By Joey McWilliams
DURANT – The fight against COIVD-19 stepped up this week as the distribution of a vaccine to combat it started around the United States. The first vaccines arrived in Bryan County overnight and the first doses were administered on Friday morning at AllianceHealth Durant.
Approximately 200 vaccinations were given to staff at the hospital.
Dr. Chris Leslie, an orthopedic surgeon and Chief of Surgery, was the first in Bryan County to receive the vaccine.
“It was absolutely nothing,” Leslie said. “I didn’t feel a thing. It was the tiniest needle. It takes two seconds and it is as simple as it could possibly be.
“This is a miracle that this happened so quickly and so effectively and so efficiently. This virus vaccine went through every step of the This came to us in record time and it’s so important to get thing across our country and across our world.”
Leslie said he wanted to take the vaccine, which has been produce by Pfizer, for a number of reasons.
“We are potentially exposed to it every day. I wanted it for my family’s health and safety and also for my patients. It’s probably more important for my patients because I see 30-40 people every single day and I think it’s really important for us as medical providers for the community to show and to lead by example that this is something we believe is safe and effective and could help save all of our lives.
“It’s so important for people to really understand that this vaccine was fully tested and it didn’t skip a single step. It passed everything that the FDA and CDC requires. We believe in it and I think people should receive it absolutely as soon as they can.”
Leslie also explained how this vaccine works.
“It is an injection of a mixture of what is called messenger RNA. What messenger RNA does is it helps your body to produce the spike protein. The spike protein is what’s on the surface of the coronavirus.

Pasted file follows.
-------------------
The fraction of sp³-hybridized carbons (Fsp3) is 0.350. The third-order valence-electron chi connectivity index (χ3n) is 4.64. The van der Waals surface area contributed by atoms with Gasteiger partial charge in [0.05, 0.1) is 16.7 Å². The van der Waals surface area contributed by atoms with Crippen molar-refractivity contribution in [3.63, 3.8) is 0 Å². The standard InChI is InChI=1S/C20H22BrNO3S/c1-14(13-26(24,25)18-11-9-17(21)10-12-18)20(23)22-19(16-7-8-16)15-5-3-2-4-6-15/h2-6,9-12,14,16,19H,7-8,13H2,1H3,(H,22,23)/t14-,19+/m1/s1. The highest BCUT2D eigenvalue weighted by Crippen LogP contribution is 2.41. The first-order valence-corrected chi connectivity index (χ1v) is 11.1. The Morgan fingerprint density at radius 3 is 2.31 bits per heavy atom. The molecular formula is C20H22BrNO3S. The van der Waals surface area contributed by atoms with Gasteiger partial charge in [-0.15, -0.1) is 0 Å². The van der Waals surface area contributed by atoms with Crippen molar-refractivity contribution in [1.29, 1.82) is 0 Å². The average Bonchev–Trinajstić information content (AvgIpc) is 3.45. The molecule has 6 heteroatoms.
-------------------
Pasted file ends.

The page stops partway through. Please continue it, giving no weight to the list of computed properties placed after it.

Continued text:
“Your body recognizes that spike protein as a foreign body and it produces antibodies to it, so that if you are exposed to the coronavirus, your body recognizes that spike protein and it has the antibodies so it can kill the virus. That’s why it is so good and so effective.
“It’s not an injection of a deactivated virus – it’s messenger RNA. It has nothing to do with the actual virus, but it can kill the virus.”
Robyn Allen, Emergency Department Director, said the vaccination would be given out in three phases.
“We will distribute it to frontline staff initially,” Allen said. “And then we will move into Phase 2 with other high-risk populations and then Phase 3 with the general community.
Administering in the second and third phases will happen as doses becomes available.
Allen, who at first had not intended to take the vaccine, complimented all involved for how smoothly things have gone so far.
“It flowed very well. The Bryan County Health Department has done an amazing job of organizing and communicating and setting everything up at our facility. And I feel it went very well.
“I initially thought that I would not take the vaccination. But then after I saw how sick the people were and how hard it hit our community, I was on board 100 percent.
“I just think that everyone should weigh their options and think about the future and think about the sustainability of our health care system at this point and how this will affect them long term and their children and grandchildren.”
Leslie went on to say he felt this was a turning point in fight against COVID-19.
“This is a miracle that this happened so quickly and so effectively and so efficiently. This came to us in record time and it’s so important to get thing across our country and across our world,” Leslie said.
“The sooner we can get this vaccine out to everyone in the community, then we can finally end this horrible year that we’ve all had.”
“I think that 365 days from now, we will see a total decrease in cases and hopefully start moving toward normalcy again.”